Government deports outspoken academic ahead of electionsProfessor Stephen Chan, accusing him of plotting to destabilise the country after the general elections on 23 August.
Days before, the government also deported South Africa’s Good Governance Africa CEO Chris Maroleng, together with a team of three researchers.
The deportation of Chan, who is a professor of world politics at the University of London’s School of Oriental and African Studies and who has been an honorary professor at the universities of Zambia and Johannesburg, among others, arrived in the country a few days before the elections in which President Emmerson Mnangagwa was expected to face a stiff challenge from opposition leader Nelson Chamisa.
Opposition politicians have, however, accused the government of the killing and jailing of Chamisa’s party members, and the judiciary, police and state media of being biased.
Chan was deported after flying into Zimbabwe from neighbouring Zambia where the country’s president, Hakainde Hichilema, honoured him with Zambia’s Presidential Insignia of Meritorious Achievement in recognition of the community work he has carried out for 42 years in Zambia, driving community and youth upliftment through martial arts and building a sizeable national movement in the process. The award was announced in 2022.
Accusations against Chan
However, in the 21 August edition of The Herald newspaper, which reflects government thinking, a report said Chan had been arrested and deported for planning an insurrection. It also claimed that he was an adviser to opposition leader Chamisa.
“The well-known government critic and CCC [Citizen’s Coalition for Change] leader Mr Nelson Chamisa’s adviser, Professor Stephen Chan, who arrived yesterday in the country reportedly to train opposition insurgents, has been arrested and is expected to be deported,” the paper reported.
“The rabid government critic who is also a karate sensei and heads the Jindokai Karate and Kobudo Association arrived yesterday afternoon in the country on a flight from Zambia. He was seeking to be in the country as part of a broader plan by the opposition to trigger mayhem if the poll results are not in their favour.”
Zimbabwe’s Ministry of Information Permanent Secretary Nick Mangwana posted on X, formerly known as Twitter, that the country’s immigration department was not satisfied with Chan’s reasons for wanting to be in Zimbabwe. Mangwana, however, said that, even though he was denied entry, Chan was not arrested.
“[Government] wishes to confirm that British academic Dr Stephen Chan was refused entry into the country after the immigration officer was not satisfied with his reason for seeking entry which, he said, was for some karate-related activities. We confirm that he has not been arrested,” he said.
Contribution to democracy
Chan directed University World News to his response on X, or Twitter.
“I teach karate free of charge around the world, including annually in Zambia and Zimbabwe. But I cannot travel just when I like. I teach. Right now it is the UK university summer recess. I was happy it coincided with the elections. I have attended all but two of the Zim elections, including the one in 1980 in which I was deeply involved as an observer.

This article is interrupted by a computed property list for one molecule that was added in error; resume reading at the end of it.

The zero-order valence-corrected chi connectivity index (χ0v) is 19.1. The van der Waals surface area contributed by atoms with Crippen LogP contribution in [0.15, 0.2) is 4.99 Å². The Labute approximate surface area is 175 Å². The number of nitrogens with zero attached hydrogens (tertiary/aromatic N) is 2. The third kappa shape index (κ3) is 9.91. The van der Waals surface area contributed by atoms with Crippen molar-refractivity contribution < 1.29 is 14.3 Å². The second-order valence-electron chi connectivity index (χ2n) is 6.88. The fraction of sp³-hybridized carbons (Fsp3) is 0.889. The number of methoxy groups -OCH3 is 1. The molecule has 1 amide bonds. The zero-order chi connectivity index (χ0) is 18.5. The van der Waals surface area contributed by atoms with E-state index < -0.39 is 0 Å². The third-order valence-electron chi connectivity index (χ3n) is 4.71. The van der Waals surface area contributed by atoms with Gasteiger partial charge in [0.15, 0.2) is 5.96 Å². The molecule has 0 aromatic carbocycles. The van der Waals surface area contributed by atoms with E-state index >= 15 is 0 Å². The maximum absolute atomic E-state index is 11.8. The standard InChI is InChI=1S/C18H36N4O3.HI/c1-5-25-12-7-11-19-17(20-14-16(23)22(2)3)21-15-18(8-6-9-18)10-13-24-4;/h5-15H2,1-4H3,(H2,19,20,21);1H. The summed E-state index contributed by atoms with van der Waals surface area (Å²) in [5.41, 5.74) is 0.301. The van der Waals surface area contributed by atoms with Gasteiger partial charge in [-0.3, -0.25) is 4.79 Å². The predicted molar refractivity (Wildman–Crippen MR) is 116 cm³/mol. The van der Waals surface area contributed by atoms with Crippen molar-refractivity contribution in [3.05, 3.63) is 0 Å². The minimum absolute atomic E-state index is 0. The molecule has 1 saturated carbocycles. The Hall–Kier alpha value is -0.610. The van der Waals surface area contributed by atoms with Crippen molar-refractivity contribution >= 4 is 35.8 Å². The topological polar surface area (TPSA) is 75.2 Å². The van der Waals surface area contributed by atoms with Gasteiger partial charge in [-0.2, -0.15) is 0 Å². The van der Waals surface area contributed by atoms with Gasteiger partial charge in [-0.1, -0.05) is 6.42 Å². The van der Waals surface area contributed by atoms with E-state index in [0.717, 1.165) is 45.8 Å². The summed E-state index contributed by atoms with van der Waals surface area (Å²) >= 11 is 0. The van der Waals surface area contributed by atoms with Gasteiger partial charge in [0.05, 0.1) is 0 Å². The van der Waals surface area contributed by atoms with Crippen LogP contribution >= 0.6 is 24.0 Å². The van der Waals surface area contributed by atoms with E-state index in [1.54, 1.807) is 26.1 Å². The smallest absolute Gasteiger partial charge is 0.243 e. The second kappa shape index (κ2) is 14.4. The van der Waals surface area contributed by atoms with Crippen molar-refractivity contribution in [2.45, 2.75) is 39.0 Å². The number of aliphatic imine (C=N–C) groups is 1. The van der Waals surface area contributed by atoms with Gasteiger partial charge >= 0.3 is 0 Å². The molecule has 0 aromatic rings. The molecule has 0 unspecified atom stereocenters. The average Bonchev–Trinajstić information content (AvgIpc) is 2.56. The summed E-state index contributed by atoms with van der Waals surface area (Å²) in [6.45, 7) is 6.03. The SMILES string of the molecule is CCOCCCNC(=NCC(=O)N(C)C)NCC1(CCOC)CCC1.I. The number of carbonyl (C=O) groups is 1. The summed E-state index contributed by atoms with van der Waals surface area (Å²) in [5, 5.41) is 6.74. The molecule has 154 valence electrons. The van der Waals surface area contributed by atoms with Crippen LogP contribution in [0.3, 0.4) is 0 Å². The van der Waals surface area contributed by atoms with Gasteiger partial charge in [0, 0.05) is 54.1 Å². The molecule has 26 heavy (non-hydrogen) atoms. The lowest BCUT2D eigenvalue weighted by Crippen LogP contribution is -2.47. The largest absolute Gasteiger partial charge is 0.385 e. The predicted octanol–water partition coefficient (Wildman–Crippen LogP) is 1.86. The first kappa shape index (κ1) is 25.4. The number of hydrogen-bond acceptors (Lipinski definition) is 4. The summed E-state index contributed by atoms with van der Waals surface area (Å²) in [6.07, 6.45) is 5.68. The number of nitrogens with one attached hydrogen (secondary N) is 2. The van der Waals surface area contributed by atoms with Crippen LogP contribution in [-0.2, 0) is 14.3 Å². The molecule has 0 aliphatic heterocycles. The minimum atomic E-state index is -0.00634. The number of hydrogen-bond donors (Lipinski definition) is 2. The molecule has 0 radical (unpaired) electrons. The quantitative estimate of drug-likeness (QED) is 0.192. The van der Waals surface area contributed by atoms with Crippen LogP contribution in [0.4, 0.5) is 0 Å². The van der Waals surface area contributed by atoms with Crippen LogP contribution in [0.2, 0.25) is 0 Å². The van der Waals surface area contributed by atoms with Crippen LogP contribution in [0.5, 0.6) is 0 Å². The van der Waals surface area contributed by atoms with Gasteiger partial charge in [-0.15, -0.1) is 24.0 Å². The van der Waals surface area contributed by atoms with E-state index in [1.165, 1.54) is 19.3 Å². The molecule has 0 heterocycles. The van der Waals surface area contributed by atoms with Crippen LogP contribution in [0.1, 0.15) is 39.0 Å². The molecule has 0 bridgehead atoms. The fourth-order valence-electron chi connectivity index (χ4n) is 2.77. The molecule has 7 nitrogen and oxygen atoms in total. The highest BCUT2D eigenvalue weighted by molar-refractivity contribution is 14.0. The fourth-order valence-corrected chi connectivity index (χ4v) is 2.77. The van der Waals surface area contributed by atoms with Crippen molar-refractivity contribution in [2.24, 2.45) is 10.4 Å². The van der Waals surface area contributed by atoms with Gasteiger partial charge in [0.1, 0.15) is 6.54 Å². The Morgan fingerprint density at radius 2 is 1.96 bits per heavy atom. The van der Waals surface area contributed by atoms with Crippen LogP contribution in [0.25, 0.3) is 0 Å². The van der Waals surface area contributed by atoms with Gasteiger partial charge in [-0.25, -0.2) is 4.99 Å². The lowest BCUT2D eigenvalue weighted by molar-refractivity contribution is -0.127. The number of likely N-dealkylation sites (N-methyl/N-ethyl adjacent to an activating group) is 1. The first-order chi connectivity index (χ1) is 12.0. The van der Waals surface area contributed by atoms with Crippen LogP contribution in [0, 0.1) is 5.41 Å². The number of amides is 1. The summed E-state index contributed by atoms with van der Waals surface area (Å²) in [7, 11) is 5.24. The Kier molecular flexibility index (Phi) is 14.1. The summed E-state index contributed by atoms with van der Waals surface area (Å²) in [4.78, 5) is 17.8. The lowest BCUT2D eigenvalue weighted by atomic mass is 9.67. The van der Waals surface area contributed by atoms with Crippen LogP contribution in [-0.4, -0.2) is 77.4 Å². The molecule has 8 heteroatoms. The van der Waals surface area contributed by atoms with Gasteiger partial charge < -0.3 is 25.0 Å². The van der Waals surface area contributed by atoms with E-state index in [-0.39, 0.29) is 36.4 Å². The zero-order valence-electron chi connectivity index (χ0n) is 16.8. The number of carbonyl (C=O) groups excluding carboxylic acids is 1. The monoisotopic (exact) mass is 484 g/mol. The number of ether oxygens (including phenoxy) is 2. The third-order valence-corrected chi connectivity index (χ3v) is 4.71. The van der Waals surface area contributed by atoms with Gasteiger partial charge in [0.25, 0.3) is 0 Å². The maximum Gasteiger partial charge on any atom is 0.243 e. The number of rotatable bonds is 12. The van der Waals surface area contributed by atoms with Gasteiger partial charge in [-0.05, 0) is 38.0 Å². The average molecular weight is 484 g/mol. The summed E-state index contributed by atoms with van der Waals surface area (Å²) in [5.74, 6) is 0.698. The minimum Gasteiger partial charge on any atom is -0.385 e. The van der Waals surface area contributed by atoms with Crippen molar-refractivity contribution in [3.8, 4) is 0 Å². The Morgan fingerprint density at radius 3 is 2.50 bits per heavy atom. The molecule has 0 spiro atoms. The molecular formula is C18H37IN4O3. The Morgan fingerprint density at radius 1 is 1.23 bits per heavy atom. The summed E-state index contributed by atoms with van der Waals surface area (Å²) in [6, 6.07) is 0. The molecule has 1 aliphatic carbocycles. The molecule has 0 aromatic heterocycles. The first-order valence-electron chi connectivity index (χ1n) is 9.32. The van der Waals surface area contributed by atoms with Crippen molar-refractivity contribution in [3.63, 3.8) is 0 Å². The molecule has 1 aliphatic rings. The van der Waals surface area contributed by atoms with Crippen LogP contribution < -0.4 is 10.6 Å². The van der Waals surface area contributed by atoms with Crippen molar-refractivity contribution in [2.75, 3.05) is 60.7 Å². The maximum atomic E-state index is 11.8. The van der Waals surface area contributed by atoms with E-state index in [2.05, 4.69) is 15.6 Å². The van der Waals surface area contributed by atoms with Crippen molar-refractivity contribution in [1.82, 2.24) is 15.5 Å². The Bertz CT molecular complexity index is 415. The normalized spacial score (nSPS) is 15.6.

“So it’s become a tradition for me because I care for the future of the country and the future of democracy,” wrote Chan, who has published nearly 30 books that include Robert Mugabe: A life of power and violence, Kaunda and Southern Africa: Image and reality in foreign policy, and Citizen of Africa: Conversations with Morgan Tsvangirai.
“I actually wasn’t going to write a book about this one. If a few short tweets and short newspaper comments are destabilising the government, then the government must be weaker than it pretends to be,” he said.
Professor Ricky Mukonza of the Tshwane University of Technology in South Africa told University World News that the Zimbabwe government’s deportation of high-profile figures on the eve of an election taints the poll outcome.
“I think the ED [Emmerson Dambudzo Mnangagwa]-led government is busy scoring its own goals by deporting people like Professor Chan and Good Governance Africa CEO Chris Maroleng. This will cause neutrals to ask questions on what the government could possibly be hiding that it is scared could be unearthed by academics and civil society leaders,” said Mukonza.
“They [the deportations] have the potential of tainting the outcome of the elections and if, indeed, they are confident of winning, this is just an unnecessary sideshow that they are creating.”
A profile published in The Conversation notes that Chan has done much for Africa and the higher education sector.
It said he was part of the Commonwealth Observer Group in Zimbabwe from January to March 1980 and pioneered election observation methodology that is still used today.
It also noted that he participated in the transition to independence of Zimbabwe, and the reconstruction of Uganda after the fall of Idi Amin, and also advised and trained government ministries in Zambia, Zimbabwe, Lesotho and Kenya.
Chan also established a consortium that trained the Eritrean Ministry of Foreign Affairs immediately before and after independence in 1993. He was also part of a consortium that trained the parliamentarians and ministers of post-Derg Ethiopia from 1998-99.